Cambridgeshire & Peterborough CA mayor James Palmer has been accused of cronyism after appointing four former colleagues to positions of power in the organisation.
Mayor Palmer, who is himself a former leader of East Cambridgeshire DC, has been heavily criticised for appointing the council’s more recent former leader Charles Roberts to a part time role as a strategic advisor on a £54,000 a year salary. This came after Cllr Roberts stood down earlier this month as council leader and deputy mayor of the CA.
Mr Palmer is also seeking to appoint East Cambridgeshire chief executive John Hill as permanent joint chief executive of the CA, after the employment committee which he chairs in March rejected candidates identified during a recruitment process.
Two former East Cambridgeshire councillors – Tom Hunt and Paul Raynes – are already employed as Mr Palmer’s chief of staff and director of planning.
In protest, Cambridge City Council leader Lewis Herbert (Lab) has quit his role as CA portfolio holder for spatial planning, declaring that the mayor’s appointments “smack of cronyism”.
Cllr Herbert argues in favour of appointing a single chief executive, in “a demonstrably open, transparent recruitment process, with jobs properly advertised”.
“It is unprecedented that in these two appointments, there haven’t been interviews – it’s been done over people’s heads without proper process,” he said. “People who might want to apply for the job don’t feel they would get a fair hearing. What concerns me is the pattern suggests it is much more about people closely connected to the mayor.”
In a letter which was sent to housing & communities minister James Brokenshire, the leader of South Cambridgeshire DC Bridget Smith (Lib Dem) said it is “widely accepted” that the mayor and Mr Roberts have a “close personal, professional and political relationship stretching back many years”.
She said: “As a member of the combined authority board, I am exceedingly concerned that this appointment must appear, to any member of the public, to be the mayor doing a favour for a friend and colleague.
“In doing so, this further damages the reputation of the mayor and risks similar to the reputation of myself and other councillors as members of the combined authority board by association.”
Mayor Palmer has defended the appointment of Cllr Roberts, which he explained was approved by the employment committee in restructuring proposals and appraised by the overview and scrutiny committee. He said: “This is a position to which I am able to appoint directly, and Charles Roberts will be challenged to help me in meeting the ambitious timescales we have for the delivery of key combined authority projects, like the University of Peterborough, A47 dualling, and CAM Metro.”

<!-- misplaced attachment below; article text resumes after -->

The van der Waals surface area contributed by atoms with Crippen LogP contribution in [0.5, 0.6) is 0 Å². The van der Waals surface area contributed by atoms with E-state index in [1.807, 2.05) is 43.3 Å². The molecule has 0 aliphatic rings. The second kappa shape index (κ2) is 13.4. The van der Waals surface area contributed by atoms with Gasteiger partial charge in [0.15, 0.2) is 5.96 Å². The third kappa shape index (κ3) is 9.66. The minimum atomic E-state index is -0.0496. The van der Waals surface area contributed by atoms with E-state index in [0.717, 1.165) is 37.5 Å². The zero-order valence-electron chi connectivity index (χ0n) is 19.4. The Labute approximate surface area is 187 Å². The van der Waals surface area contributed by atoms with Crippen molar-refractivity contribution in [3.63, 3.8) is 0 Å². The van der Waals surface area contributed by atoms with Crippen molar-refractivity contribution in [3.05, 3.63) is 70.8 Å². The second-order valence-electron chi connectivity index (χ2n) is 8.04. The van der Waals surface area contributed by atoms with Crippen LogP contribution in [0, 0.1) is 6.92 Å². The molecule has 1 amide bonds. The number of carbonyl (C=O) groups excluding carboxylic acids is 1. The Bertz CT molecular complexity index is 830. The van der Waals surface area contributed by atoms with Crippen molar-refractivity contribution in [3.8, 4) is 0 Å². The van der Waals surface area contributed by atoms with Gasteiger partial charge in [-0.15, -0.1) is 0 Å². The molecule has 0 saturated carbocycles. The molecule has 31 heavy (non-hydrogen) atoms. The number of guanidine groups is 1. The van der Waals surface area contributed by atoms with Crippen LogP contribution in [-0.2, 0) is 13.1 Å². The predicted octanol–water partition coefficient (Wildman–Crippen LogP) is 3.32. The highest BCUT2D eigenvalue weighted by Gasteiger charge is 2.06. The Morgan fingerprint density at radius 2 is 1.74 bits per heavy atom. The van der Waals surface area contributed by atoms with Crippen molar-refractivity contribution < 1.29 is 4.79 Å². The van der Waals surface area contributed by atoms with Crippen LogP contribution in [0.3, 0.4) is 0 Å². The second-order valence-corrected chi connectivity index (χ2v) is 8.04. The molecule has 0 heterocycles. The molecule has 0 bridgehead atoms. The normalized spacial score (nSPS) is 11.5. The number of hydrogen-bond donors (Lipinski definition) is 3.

The mayor’s staffing procedures have been embroiled in controversy since his election in May 2017. A number of senior officers have departed the CA, and he was accused by council leaders of bypassing the combined authority’s constitution by personally dismissing its first permanent chief executive Martin Whiteley last August, a claim which he denies.
The chief executive role has been covered on an interim basis since then by Mr Hill and Kim Sawyer. The Cambridgeshire & Peterborough CA Board are recommended to appoint Ms Sawyer and Mr Hill as permanent joint chief executives until 2021 at a meeting of the Board at the CA’s AGM on May 29.
Mr Palmer expressed his support for the recommendation, and emphasised their achievements so far, which have included a root and branch review and restructure of the organisation, delivering £1.8m of savings to the staff budget.
He hit back at Cllr Herbert’s accusations of cronyism as “cheap and baseless”, adding: “The combined authority has been through a rigorous process to appoint to this position, which has involved the use of a specialist recruitment agency specifically to undertake the task.
“The board will now once again decide the best way forward. This could including going out to recruitment again, or, as is my view, acknowledge the exceptional job that Kim and John have done over the last nine months and back the recommendation to make them permanent joint chief executives.”